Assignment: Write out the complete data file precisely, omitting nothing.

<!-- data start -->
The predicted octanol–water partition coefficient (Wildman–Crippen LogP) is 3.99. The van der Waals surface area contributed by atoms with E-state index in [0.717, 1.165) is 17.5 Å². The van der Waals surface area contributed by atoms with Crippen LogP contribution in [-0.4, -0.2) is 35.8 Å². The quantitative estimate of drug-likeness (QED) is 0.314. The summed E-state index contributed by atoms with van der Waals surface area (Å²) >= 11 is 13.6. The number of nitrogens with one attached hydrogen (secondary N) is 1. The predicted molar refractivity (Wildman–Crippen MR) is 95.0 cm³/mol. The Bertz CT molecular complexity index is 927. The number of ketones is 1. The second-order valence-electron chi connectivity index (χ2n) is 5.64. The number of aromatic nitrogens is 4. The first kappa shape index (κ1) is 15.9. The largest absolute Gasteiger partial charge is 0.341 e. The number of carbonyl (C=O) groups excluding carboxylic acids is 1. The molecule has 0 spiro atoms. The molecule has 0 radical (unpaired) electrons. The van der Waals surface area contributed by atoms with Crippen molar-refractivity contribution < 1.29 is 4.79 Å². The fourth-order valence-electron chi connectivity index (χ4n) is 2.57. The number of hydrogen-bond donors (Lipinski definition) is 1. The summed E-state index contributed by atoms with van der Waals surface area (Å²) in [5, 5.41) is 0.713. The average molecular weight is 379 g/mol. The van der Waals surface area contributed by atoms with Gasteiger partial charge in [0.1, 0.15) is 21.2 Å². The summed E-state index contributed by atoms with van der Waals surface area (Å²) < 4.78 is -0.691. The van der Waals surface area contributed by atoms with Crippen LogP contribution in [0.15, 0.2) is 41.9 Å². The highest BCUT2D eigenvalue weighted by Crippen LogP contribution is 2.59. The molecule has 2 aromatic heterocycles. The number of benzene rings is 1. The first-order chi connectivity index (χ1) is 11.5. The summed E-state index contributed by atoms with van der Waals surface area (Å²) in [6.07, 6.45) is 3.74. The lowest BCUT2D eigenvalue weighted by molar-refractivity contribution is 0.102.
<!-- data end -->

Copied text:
The predicted octanol–water partition coefficient (Wildman–Crippen LogP) is 3.99. The van der Waals surface area contributed by atoms with E-state index in [0.717, 1.165) is 17.5 Å². The van der Waals surface area contributed by atoms with Crippen LogP contribution in [-0.4, -0.2) is 35.8 Å². The quantitative estimate of drug-likeness (QED) is 0.314. The summed E-state index contributed by atoms with van der Waals surface area (Å²) >= 11 is 13.6. The number of nitrogens with one attached hydrogen (secondary N) is 1. The predicted molar refractivity (Wildman–Crippen MR) is 95.0 cm³/mol. The Bertz CT molecular complexity index is 927. The number of ketones is 1. The second-order valence-electron chi connectivity index (χ2n) is 5.64. The number of aromatic nitrogens is 4. The first kappa shape index (κ1) is 15.9. The largest absolute Gasteiger partial charge is 0.341 e. The number of carbonyl (C=O) groups excluding carboxylic acids is 1. The molecule has 0 spiro atoms. The molecule has 0 radical (unpaired) electrons. The van der Waals surface area contributed by atoms with Crippen molar-refractivity contribution < 1.29 is 4.79 Å². The fourth-order valence-electron chi connectivity index (χ4n) is 2.57. The number of hydrogen-bond donors (Lipinski definition) is 1. The summed E-state index contributed by atoms with van der Waals surface area (Å²) in [5, 5.41) is 0.713. The average molecular weight is 379 g/mol. The van der Waals surface area contributed by atoms with Gasteiger partial charge in [0.1, 0.15) is 21.2 Å². The summed E-state index contributed by atoms with van der Waals surface area (Å²) < 4.78 is -0.691. The van der Waals surface area contributed by atoms with Crippen LogP contribution in [0.15, 0.2) is 41.9 Å². The highest BCUT2D eigenvalue weighted by Crippen LogP contribution is 2.59. The molecule has 2 aromatic heterocycles. The number of benzene rings is 1. The first-order chi connectivity index (χ1) is 11.5. The summed E-state index contributed by atoms with van der Waals surface area (Å²) in [6.07, 6.45) is 3.74. The lowest BCUT2D eigenvalue weighted by molar-refractivity contribution is 0.102.